#12 Peter Natscher

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Posted 31 December 2012 - 11:14 PM

Since Io rotates at the same rate as it revolves, we are seeing different parts of Io's surface as it rotates around Jupiter every 1.75 days. I'm wondering if the appearance of an elongated shape for Io only appears sometimes because different parts of Io's surface shadings and colors will be seen at its different positions around Jupiter. You might need to know at what Io position around Jupiter Pickering observed Io displaying this elongated shape.

#13 Asbytec

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Posted 01 January 2013 - 12:29 AM

Good question. Not sure if there if a specific orientation is required. Io does have a brighter equatorial region and darker poles. Such an "elongation effect" might be visible more generally along it's orbit.

And, yes, the effect is very small. Very tiny. It's best to have Europa nearby for some reference to what circular is. In fact, to my eyes, it was much harder than observing 72 Pegasi at 0.57" arc. It might be best seen as Io is contrasted against darker cloud features during transit. Images show this transit effect readily.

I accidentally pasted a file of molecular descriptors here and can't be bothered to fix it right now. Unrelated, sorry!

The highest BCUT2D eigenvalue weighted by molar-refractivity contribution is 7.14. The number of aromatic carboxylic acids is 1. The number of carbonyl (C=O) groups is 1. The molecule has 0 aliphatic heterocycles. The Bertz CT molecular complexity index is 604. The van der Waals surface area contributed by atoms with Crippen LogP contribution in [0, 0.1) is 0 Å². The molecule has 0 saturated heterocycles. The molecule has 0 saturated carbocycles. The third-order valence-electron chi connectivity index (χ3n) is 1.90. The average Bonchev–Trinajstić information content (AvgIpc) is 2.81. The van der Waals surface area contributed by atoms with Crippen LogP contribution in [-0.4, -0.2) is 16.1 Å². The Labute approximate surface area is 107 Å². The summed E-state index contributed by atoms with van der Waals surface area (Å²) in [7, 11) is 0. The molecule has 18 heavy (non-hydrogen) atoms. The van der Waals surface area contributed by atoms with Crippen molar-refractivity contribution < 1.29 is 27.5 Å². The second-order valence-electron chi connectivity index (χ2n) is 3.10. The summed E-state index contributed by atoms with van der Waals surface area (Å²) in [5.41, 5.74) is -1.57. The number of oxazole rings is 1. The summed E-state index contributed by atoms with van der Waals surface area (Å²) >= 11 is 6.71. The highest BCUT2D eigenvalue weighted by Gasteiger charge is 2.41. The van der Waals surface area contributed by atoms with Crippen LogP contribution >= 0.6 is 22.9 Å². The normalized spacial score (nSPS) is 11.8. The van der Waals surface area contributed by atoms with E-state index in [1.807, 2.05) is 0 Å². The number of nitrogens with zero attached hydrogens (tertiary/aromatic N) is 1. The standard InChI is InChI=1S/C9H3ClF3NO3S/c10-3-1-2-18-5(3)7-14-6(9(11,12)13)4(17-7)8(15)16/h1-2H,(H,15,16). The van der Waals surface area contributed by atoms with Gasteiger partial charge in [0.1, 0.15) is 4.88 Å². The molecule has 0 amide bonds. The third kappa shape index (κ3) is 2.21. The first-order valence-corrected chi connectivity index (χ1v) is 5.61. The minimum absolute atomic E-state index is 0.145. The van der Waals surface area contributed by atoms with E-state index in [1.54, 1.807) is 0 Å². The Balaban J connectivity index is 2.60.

#14 azure1961p

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Posted 01 January 2013 - 02:04 PM

I'm kinda confident he CAN see it despite MTF. I'm not as versed in the ins and ours of MTF but two things are skewing the results it would seem : the. 14 image will be considerably brighter better illiminating all of the disc and the angular resolution is twice as great as the apo. It'd be interesting to hear of Mr. Natschers finds. I'm pulling for flattened poles!

Pete

#15 azure1961p

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Posted 01 January 2013 - 02:08 PM

Ok Pete, here's a pic thru a 14 I think too of the effect on this link attached. Naturally processing exaggerates the feature.

http://www.cloudynig...5597276/page...

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#16 Asbytec

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Posted 01 January 2013 - 07:34 PM

Pete, that animation shows it nicely. I am guessing that is a real image and not exhibiting a sort of processing artifact. That's how it looks: elongated. Much more difficult in smaller apertures, but elongated none the less. Its just so tiny that its often overlooked, surely. I am confident Peter has plenty of scope for the job.

#17 Peter Natscher

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Posted 01 January 2013 - 08:19 PM